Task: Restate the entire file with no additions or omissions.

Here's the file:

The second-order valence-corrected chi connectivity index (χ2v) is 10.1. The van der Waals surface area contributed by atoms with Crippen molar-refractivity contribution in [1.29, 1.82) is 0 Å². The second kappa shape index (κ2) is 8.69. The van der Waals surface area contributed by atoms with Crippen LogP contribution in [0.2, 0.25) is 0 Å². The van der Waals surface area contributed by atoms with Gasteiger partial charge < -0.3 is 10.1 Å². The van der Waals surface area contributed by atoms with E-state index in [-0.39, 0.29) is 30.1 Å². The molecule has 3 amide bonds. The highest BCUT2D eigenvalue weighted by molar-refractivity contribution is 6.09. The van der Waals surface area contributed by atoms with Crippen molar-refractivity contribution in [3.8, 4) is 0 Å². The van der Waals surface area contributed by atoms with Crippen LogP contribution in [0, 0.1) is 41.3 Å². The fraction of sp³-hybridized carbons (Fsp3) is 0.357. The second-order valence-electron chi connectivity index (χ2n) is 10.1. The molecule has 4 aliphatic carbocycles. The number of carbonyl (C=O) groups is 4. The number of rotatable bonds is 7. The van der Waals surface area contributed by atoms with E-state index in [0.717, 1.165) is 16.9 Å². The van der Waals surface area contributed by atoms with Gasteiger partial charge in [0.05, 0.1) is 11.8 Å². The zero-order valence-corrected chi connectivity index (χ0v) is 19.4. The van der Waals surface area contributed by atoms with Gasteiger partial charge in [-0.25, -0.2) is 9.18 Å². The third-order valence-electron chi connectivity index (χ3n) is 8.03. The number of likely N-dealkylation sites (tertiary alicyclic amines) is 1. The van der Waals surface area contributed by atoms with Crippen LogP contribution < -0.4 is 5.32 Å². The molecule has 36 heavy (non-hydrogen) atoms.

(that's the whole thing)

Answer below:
The second-order valence-corrected chi connectivity index (χ2v) is 10.1. The van der Waals surface area contributed by atoms with Crippen molar-refractivity contribution in [1.29, 1.82) is 0 Å². The second kappa shape index (κ2) is 8.69. The van der Waals surface area contributed by atoms with Crippen LogP contribution in [0.2, 0.25) is 0 Å². The van der Waals surface area contributed by atoms with Gasteiger partial charge < -0.3 is 10.1 Å². The van der Waals surface area contributed by atoms with E-state index in [-0.39, 0.29) is 30.1 Å². The molecule has 3 amide bonds. The highest BCUT2D eigenvalue weighted by molar-refractivity contribution is 6.09. The van der Waals surface area contributed by atoms with Crippen molar-refractivity contribution in [3.8, 4) is 0 Å². The van der Waals surface area contributed by atoms with Crippen LogP contribution in [0, 0.1) is 41.3 Å². The fraction of sp³-hybridized carbons (Fsp3) is 0.357. The second-order valence-electron chi connectivity index (χ2n) is 10.1. The molecule has 4 aliphatic carbocycles. The number of carbonyl (C=O) groups is 4. The number of rotatable bonds is 7. The van der Waals surface area contributed by atoms with E-state index in [0.717, 1.165) is 16.9 Å². The van der Waals surface area contributed by atoms with Gasteiger partial charge in [0.05, 0.1) is 11.8 Å². The zero-order valence-corrected chi connectivity index (χ0v) is 19.4. The van der Waals surface area contributed by atoms with Gasteiger partial charge in [-0.25, -0.2) is 9.18 Å². The third-order valence-electron chi connectivity index (χ3n) is 8.03. The number of likely N-dealkylation sites (tertiary alicyclic amines) is 1. The van der Waals surface area contributed by atoms with Crippen LogP contribution < -0.4 is 5.32 Å². The molecule has 36 heavy (non-hydrogen) atoms.